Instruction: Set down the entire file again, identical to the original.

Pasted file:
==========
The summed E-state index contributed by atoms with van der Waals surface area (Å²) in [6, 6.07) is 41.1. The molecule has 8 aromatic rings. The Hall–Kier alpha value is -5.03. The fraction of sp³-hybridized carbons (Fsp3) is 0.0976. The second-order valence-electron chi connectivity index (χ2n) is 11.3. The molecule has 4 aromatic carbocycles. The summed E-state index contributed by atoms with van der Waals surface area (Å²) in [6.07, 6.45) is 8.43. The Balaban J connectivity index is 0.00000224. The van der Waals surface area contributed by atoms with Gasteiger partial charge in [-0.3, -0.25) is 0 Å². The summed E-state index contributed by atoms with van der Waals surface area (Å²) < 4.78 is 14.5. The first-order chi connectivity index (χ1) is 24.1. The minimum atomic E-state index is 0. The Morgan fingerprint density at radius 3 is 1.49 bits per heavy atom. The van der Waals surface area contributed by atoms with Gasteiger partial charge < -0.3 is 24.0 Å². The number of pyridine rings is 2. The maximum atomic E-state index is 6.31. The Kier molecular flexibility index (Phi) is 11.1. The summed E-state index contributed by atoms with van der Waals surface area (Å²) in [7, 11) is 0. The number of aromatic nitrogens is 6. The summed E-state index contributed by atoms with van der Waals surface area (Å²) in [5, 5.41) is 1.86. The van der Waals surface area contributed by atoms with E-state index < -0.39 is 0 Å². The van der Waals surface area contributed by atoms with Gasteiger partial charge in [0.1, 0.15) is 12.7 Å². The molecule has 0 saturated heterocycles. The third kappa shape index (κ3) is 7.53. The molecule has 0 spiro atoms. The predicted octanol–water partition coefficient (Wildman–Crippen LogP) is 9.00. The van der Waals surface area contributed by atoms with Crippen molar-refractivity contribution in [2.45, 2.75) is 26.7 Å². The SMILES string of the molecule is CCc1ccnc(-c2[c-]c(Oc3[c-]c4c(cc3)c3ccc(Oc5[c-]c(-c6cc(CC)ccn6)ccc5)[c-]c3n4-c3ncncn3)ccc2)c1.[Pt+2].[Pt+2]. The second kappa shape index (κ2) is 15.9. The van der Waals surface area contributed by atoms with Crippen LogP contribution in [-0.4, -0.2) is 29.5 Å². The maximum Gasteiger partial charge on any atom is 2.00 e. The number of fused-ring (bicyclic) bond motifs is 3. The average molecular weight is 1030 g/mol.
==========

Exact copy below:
The summed E-state index contributed by atoms with van der Waals surface area (Å²) in [6, 6.07) is 41.1. The molecule has 8 aromatic rings. The Hall–Kier alpha value is -5.03. The fraction of sp³-hybridized carbons (Fsp3) is 0.0976. The second-order valence-electron chi connectivity index (χ2n) is 11.3. The molecule has 4 aromatic carbocycles. The summed E-state index contributed by atoms with van der Waals surface area (Å²) in [6.07, 6.45) is 8.43. The Balaban J connectivity index is 0.00000224. The van der Waals surface area contributed by atoms with Gasteiger partial charge in [-0.3, -0.25) is 0 Å². The summed E-state index contributed by atoms with van der Waals surface area (Å²) < 4.78 is 14.5. The first-order chi connectivity index (χ1) is 24.1. The minimum atomic E-state index is 0. The Morgan fingerprint density at radius 3 is 1.49 bits per heavy atom. The van der Waals surface area contributed by atoms with Gasteiger partial charge < -0.3 is 24.0 Å². The number of pyridine rings is 2. The maximum atomic E-state index is 6.31. The Kier molecular flexibility index (Phi) is 11.1. The summed E-state index contributed by atoms with van der Waals surface area (Å²) in [7, 11) is 0. The number of aromatic nitrogens is 6. The summed E-state index contributed by atoms with van der Waals surface area (Å²) in [5, 5.41) is 1.86. The van der Waals surface area contributed by atoms with E-state index < -0.39 is 0 Å². The van der Waals surface area contributed by atoms with Gasteiger partial charge in [0.1, 0.15) is 12.7 Å². The molecule has 0 saturated heterocycles. The third kappa shape index (κ3) is 7.53. The molecule has 0 spiro atoms. The predicted octanol–water partition coefficient (Wildman–Crippen LogP) is 9.00. The van der Waals surface area contributed by atoms with Crippen molar-refractivity contribution in [2.45, 2.75) is 26.7 Å². The SMILES string of the molecule is CCc1ccnc(-c2[c-]c(Oc3[c-]c4c(cc3)c3ccc(Oc5[c-]c(-c6cc(CC)ccn6)ccc5)[c-]c3n4-c3ncncn3)ccc2)c1.[Pt+2].[Pt+2]. The second kappa shape index (κ2) is 15.9. The van der Waals surface area contributed by atoms with Crippen LogP contribution in [-0.4, -0.2) is 29.5 Å². The maximum Gasteiger partial charge on any atom is 2.00 e. The number of fused-ring (bicyclic) bond motifs is 3. The average molecular weight is 1030 g/mol.